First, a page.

It is essential for the monks to remain constantly mindful and attentive throughout the whole process of construction. As they work, they try to arouse feelings of love, compassion and altruism and as they create the different parts of the mandala they contemplate their symbolism. Their wish is to give happiness to those who see it: the kind of happiness which creates positive energy.
Often people ask how the monks manage to sit so still for so long. Years of practice! Day-to-day activities in the monastery involve long periods of sitting while studying, chanting and meditating. They often begin this at a very early age. Because they are fully absorbed in what they are doing, they are able to maintain their physical posture for a long time. It is, however, good for them to take a break periodically, when a massage is often greatly appreciated!
Dissolving of the Mandala
A core teaching of Buddhism is that all things that are produced, namely whatever comes into existence through causes and conditions, are impermanent. The dissolution of the beautiful and fragile mandala, which is the result of many hours of careful work, is meant to awaken in the mind the understanding of impermanence and non-attachment. After the mandala has been completed and its purpose fulfilled, the monks send back to their abodes the deities who had been invited to enter it. The monks run their vajras through the mandala and ‘destroy’ it. Many westerners find the destruction of the mandala almost shocking, a direct contradiction to the western ideal of having a material result at the end of a process.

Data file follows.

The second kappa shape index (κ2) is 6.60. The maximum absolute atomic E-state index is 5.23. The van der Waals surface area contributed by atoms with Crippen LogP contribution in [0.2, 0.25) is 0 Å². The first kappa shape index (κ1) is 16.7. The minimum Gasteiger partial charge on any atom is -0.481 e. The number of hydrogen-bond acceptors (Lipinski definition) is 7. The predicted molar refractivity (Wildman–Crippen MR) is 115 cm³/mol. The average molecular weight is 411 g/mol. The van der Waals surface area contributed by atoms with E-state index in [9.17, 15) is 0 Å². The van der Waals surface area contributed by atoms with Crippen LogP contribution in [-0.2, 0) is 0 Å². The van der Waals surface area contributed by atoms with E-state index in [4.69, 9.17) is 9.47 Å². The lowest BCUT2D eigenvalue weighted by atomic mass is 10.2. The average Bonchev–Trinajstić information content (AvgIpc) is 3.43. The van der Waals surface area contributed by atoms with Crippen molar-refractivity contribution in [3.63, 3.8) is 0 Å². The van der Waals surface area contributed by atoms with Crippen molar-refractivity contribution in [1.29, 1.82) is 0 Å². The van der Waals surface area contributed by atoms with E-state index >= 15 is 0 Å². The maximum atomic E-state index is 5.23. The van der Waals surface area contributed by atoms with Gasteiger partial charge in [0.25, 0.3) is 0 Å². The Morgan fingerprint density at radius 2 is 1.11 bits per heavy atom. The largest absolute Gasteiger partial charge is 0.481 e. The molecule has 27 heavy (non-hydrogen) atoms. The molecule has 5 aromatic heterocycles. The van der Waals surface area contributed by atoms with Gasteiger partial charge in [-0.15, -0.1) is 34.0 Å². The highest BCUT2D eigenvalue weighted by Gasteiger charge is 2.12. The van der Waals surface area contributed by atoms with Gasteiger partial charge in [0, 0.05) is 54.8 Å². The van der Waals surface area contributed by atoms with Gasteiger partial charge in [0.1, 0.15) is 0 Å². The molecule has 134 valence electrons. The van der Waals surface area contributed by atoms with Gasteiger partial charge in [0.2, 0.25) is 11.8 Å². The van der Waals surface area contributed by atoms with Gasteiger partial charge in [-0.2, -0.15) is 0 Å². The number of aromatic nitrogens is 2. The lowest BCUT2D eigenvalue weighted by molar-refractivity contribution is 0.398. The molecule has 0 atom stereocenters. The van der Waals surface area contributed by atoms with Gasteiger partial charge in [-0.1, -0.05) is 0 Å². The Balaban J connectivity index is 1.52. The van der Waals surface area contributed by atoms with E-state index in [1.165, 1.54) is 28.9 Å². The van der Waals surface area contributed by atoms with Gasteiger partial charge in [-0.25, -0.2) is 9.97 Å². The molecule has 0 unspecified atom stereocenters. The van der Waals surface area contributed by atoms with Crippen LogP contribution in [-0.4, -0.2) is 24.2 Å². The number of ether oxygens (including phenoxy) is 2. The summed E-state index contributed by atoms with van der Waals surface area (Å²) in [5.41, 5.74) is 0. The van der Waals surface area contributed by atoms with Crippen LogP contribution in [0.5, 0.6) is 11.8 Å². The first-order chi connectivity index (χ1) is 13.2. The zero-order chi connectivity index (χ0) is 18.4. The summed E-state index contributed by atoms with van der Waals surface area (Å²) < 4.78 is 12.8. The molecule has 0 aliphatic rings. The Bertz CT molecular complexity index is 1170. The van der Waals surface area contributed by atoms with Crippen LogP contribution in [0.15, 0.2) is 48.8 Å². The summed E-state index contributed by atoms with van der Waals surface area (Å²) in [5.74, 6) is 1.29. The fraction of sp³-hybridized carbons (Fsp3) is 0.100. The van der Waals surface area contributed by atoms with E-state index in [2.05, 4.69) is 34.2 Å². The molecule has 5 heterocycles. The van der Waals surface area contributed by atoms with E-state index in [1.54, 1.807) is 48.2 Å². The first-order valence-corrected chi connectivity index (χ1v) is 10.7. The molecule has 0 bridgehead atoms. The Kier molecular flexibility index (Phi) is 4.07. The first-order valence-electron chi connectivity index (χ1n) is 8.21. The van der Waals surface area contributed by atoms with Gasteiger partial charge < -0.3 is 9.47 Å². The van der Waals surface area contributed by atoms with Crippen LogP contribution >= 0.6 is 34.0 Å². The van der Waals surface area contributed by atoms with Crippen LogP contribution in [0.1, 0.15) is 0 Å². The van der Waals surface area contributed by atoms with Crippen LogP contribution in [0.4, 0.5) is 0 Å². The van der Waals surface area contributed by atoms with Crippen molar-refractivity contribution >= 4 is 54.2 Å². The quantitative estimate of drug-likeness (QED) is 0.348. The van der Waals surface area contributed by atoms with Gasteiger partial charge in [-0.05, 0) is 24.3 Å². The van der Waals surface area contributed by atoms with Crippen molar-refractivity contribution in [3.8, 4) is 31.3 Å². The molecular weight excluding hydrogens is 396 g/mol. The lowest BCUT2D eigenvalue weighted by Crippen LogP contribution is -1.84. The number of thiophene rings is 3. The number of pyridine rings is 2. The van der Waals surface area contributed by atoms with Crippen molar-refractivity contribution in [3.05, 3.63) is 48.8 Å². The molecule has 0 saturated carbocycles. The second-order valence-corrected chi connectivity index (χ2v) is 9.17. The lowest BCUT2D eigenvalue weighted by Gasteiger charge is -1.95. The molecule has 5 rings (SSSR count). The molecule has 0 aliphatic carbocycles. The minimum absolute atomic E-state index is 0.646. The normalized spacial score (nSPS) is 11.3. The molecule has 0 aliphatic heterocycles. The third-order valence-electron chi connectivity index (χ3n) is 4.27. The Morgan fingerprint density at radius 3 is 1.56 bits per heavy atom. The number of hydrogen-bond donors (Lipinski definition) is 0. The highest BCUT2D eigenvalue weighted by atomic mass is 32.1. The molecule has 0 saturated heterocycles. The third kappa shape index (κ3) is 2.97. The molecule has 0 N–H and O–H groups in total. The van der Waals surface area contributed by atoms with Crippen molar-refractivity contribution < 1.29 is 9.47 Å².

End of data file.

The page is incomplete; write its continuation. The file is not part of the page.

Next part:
The rituals accompanying the dissolution of the mandala include a washing ceremony to cleanse the living beings and their environment. Traditionally, the sand used for creating the mandala is poured into a river or the sea and offered to the nagas ( water spirits), non-human beings who inhabit water and who are said to possess fabulous wealth. Polluting earth or water angers these creatures, who may then cause skin diseases and other illnesses, whereas this kind of pure offering pleases them. The offering is made with the prayer that the place where the mandala was created and it’s surroundings, as well as all beings who live there may enjoy peace, prosperity and good health.
See more photos of the Medicine Mandala created by our monks Geshe Jamyang Sherab and Karma Gyasey, Whakatane 2014, in Our Gallery.